EU bans use of lead for wetland hunting


The European Union (EU) has voted to ban the use of lead in hunting ammunition at wetland sites.

The decision, made yesterday [Thursday 3 September 2020] represents a significant victory for conservation bodies, many of whom have lobbied extensively for the ban. While the decision still needs to be rubberstamped by the European Parliament (considered a formality), it's expected the ban will save the lives of tens of millions of birds.

The ban on lead use in hunting at wetland sites is anticipated to save millions of birds (Carl Bovis).

All EU members states will need to adhere to the ban. Somewhat disappointingly, nine member states voted against the ban, despite the hard evidence that lead is poisonous to both humans and wildlife, although the 18 that did mean that months of dispute will end. Unless a member state contests Thursday's decision for formal reasons, the ban can come into force after a transition period of two years.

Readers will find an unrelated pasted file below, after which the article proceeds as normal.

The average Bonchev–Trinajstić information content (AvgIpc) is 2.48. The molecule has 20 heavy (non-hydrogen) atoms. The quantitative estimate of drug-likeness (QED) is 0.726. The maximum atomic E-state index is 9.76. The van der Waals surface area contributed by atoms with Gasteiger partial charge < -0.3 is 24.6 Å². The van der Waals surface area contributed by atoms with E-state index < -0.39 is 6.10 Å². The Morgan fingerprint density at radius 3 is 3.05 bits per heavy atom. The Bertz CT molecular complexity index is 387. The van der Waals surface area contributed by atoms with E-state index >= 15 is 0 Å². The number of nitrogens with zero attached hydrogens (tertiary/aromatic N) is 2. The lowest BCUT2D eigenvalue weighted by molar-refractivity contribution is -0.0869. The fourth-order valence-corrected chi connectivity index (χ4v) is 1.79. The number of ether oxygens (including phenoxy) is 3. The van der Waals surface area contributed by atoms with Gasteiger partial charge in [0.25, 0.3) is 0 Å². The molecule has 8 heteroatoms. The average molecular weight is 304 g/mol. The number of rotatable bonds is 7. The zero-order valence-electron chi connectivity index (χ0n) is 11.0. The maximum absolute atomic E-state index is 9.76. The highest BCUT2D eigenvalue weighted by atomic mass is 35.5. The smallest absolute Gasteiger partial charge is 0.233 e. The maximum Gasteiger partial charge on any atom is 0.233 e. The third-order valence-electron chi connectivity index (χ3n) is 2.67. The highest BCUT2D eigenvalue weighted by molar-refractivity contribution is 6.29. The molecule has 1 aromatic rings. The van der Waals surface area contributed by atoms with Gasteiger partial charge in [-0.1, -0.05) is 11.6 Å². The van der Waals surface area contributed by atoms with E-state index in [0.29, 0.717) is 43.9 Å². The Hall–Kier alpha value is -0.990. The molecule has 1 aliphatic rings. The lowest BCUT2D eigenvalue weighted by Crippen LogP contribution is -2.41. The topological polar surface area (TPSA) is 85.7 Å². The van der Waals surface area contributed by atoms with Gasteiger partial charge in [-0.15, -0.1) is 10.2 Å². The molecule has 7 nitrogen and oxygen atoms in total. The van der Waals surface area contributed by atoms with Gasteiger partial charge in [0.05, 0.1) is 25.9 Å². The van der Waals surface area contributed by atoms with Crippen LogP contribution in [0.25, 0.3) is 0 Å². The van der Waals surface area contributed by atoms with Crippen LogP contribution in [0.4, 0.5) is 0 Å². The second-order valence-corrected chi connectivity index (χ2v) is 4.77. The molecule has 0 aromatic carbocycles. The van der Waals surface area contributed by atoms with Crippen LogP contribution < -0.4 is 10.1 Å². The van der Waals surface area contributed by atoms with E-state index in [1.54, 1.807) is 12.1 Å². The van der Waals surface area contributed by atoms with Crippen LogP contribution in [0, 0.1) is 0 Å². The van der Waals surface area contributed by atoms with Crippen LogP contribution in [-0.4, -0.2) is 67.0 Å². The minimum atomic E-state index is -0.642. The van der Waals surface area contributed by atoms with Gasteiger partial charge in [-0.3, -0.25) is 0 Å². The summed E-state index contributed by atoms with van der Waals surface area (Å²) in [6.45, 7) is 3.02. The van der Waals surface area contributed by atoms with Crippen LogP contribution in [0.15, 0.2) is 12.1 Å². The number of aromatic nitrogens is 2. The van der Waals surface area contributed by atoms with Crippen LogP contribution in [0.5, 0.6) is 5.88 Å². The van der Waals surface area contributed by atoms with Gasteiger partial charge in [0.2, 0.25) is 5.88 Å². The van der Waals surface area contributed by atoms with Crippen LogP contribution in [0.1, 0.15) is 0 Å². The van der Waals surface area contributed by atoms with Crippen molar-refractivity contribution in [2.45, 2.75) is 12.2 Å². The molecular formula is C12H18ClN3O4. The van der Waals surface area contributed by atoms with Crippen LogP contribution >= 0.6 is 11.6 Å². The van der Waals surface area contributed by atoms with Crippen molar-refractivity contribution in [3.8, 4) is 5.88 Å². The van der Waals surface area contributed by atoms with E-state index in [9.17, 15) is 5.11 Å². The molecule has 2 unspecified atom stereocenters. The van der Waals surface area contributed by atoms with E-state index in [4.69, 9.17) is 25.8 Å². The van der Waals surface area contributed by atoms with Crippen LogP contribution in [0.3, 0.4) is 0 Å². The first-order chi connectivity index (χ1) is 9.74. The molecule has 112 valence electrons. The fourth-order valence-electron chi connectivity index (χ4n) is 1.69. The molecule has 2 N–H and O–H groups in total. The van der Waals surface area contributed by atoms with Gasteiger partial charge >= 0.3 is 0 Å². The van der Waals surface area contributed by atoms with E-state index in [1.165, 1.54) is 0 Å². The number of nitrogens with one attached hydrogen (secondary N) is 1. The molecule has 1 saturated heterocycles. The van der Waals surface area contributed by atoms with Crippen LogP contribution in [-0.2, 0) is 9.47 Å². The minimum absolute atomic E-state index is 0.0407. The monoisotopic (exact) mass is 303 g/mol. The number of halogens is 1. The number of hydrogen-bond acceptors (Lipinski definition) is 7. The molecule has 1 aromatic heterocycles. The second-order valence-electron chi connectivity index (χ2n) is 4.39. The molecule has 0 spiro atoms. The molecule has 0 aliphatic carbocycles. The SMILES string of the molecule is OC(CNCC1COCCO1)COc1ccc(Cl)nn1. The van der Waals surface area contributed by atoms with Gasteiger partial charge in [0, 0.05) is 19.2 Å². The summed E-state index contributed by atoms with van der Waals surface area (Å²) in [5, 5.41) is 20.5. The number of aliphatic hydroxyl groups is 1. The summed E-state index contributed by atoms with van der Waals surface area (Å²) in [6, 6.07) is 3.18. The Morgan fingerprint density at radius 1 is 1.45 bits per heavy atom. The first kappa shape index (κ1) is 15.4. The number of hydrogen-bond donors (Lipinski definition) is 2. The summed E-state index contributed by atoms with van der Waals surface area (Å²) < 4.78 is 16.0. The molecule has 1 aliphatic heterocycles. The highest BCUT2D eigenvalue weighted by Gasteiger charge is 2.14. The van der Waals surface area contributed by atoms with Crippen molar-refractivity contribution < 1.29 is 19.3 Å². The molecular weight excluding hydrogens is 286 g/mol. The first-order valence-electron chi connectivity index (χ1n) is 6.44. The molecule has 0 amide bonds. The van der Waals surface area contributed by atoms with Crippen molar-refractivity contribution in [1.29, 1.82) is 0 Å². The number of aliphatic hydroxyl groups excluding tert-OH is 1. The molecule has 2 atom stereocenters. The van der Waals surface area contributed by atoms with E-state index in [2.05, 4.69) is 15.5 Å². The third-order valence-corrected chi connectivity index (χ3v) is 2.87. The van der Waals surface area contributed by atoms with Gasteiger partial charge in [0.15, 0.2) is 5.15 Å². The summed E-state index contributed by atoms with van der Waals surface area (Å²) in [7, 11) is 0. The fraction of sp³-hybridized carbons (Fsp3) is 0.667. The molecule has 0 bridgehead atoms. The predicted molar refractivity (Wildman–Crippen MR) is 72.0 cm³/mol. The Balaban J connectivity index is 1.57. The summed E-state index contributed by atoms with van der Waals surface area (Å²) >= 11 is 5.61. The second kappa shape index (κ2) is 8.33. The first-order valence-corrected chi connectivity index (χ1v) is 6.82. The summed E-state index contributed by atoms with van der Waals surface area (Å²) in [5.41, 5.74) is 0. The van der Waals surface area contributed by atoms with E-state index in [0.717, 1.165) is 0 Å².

Campaigners hope that banning lead shot in wetlands is only the first step on the road to a comprehensive lead ban in hunting. Another prohibition procedure is currently in preparation and, if it gets through, lead-containing bullet ammunition (which is mainly used when hunting larger animals such as deer) and lead shot in habitats other than wetlands will be prohibited.

Julia Newth, campaigner and Ecosystem Health and Social Dimensions Manager at WWT said: "The toxic legacy of lead is profound – more than 20,000 tonnes of mainly lead shot lands in the very places where migratory waterbirds of the European flyways feed and breed every year, claiming the lives of a million waterbirds and causing ill health in three million more. Human health is put at risk when game meat shot with lead is consumed and hunters have been living with the uncomfortable perception that they are poisoners.

"This historic vote has shown that in a modern society it is no longer acceptable for a minority of people to continue to release poisons which kill our collective natural heritage and impact our health through the food that we eat."